No matter where you live, your country’s national registry is linked to the international database. So even if you donate in Australia, you could save someone’s life in, say, France.
- Be between 18 and 35 years old
- Be willing to remain on the registry until your 60th birthday
- Have read the information materials
- Never have been diagnosed with thalassaemia major, sickle cell disease, Fanconi anemia or hemophilia
- Never have received an organ or bone marrow transplant
- Have never suffered a stroke or heart attack
- Not be HIV positive
- Hold a valid Medicare card
- Be in good health
- Be willing to give to anyone, anywhere, at anytime
HOW TO SAVE A LIFE IN 5 EASY STEPS
Head over to your national stem cell donor registry website. Answer a few quick questions about your age and general health.
Swab your cheeks
Once you’ve signed up, you’ll be sent a free swabbing kit in the mail. Follow the instructions, and don’t forget to send it back!
Alternatively, your local registry might call to schedule a blood test.
Wait for a match
When you join your local registry, you automatically become part of the international donor database. This means you could be matched with someone anywhere in the world.
If you do get the call (which could be in 10 months or 10 years), you might be the only person with the power to save that patient’s life. It’s a big responsibility, but don’t worry, you’ll be guided every step of the way.
Get ready to donate
After a few routine tests to make sure you’re a healthy, compatible match, you’ll be asked to choose between two donation methods.
OPTION 1: Peripheral blood stem cell donation
This is the most common way to donate. A few days before the donation, you’ll receive injections that kick your bone marrow into high gear so it produces extra stem cells.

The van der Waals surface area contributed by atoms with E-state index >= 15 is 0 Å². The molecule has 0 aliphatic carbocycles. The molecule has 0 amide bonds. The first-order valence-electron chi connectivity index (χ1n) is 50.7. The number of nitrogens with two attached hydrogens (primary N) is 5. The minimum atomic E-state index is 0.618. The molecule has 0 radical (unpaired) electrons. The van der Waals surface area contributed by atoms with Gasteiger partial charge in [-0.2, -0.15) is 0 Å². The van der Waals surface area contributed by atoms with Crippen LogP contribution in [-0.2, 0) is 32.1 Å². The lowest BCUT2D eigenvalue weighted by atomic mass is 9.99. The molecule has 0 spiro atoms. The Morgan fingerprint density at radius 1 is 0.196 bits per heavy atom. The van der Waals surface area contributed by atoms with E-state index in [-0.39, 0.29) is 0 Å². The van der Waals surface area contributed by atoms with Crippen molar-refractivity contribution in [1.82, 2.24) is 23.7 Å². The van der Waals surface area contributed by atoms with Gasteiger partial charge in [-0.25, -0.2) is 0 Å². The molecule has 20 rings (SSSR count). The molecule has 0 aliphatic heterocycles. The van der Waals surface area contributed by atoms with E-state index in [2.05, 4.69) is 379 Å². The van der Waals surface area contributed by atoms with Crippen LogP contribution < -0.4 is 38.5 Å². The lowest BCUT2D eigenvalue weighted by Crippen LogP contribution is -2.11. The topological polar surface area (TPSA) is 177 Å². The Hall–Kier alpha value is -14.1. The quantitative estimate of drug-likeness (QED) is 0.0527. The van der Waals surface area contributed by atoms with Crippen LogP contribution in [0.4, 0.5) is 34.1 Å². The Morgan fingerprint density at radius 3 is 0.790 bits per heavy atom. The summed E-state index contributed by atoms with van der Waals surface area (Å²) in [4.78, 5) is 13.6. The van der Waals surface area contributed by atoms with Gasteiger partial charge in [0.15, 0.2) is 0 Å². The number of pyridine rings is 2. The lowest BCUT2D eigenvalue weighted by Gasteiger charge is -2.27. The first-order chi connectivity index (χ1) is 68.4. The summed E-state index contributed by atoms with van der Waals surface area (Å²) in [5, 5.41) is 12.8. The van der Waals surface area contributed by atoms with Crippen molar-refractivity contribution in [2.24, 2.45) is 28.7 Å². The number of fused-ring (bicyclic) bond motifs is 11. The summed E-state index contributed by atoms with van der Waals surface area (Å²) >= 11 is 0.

On the day of the donation, you’ll be hooked up to a machine that draws blood from one arm, filters out those extra stem cells, and then returns your blood to the other arm. The process takes about four to six hours, but you’re welcome to bring a laptop, book or anything else to pass the time.
OPTION 2: Bone marrow donation
This surgical procedure involves drawing liquid marrow (which is packed with stem cells) directly from your pelvic bone. Don’t worry though, you’ll be under anesthesia so you won’t feel a thing! The procedure lasts 45 to 90 minutes, and most donors only report feeling sore and fatigued for a few days.
Save someone's life
About 24 to 36 hours after you donate, a patient somewhere in the world will receive your healthy cells. They’ll have a long road to recovery ahead of them, but you can bet they’ll be grateful for a second chance at life.
Meanwhile, you’ll be back to your usual routine within a few days, your body will replace your donated stem cells within six weeks, and you can be proud of what you’ve done for the rest of your life.